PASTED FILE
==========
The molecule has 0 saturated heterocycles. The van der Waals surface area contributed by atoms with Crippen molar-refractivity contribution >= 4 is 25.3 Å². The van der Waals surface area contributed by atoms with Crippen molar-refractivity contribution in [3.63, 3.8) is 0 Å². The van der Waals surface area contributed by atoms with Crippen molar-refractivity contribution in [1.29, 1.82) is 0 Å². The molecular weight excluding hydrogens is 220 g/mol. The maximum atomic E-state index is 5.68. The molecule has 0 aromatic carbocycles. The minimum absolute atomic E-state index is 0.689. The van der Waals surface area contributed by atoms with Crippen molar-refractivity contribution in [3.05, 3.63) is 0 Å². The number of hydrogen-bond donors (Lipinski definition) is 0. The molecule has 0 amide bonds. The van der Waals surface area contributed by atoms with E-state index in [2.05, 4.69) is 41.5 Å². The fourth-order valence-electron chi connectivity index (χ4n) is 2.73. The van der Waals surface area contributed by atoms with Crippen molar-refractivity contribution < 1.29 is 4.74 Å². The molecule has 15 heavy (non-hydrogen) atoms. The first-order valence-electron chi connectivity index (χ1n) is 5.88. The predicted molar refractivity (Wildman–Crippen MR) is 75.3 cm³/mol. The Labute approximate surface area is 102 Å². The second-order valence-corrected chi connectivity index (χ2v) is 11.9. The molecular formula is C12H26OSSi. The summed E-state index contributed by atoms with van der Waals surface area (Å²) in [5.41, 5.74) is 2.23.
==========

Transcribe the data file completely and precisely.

The molecule has 0 saturated heterocycles. The van der Waals surface area contributed by atoms with Crippen molar-refractivity contribution >= 4 is 25.3 Å². The van der Waals surface area contributed by atoms with Crippen molar-refractivity contribution in [3.63, 3.8) is 0 Å². The van der Waals surface area contributed by atoms with Crippen molar-refractivity contribution in [1.29, 1.82) is 0 Å². The molecular weight excluding hydrogens is 220 g/mol. The maximum atomic E-state index is 5.68. The molecule has 0 aromatic carbocycles. The minimum absolute atomic E-state index is 0.689. The van der Waals surface area contributed by atoms with Crippen molar-refractivity contribution in [3.05, 3.63) is 0 Å². The number of hydrogen-bond donors (Lipinski definition) is 0. The molecule has 0 amide bonds. The van der Waals surface area contributed by atoms with E-state index in [2.05, 4.69) is 41.5 Å². The fourth-order valence-electron chi connectivity index (χ4n) is 2.73. The van der Waals surface area contributed by atoms with Crippen molar-refractivity contribution < 1.29 is 4.74 Å². The molecule has 15 heavy (non-hydrogen) atoms. The first-order valence-electron chi connectivity index (χ1n) is 5.88. The predicted molar refractivity (Wildman–Crippen MR) is 75.3 cm³/mol. The Labute approximate surface area is 102 Å². The second-order valence-corrected chi connectivity index (χ2v) is 11.9. The molecular formula is C12H26OSSi. The summed E-state index contributed by atoms with van der Waals surface area (Å²) in [5.41, 5.74) is 2.23.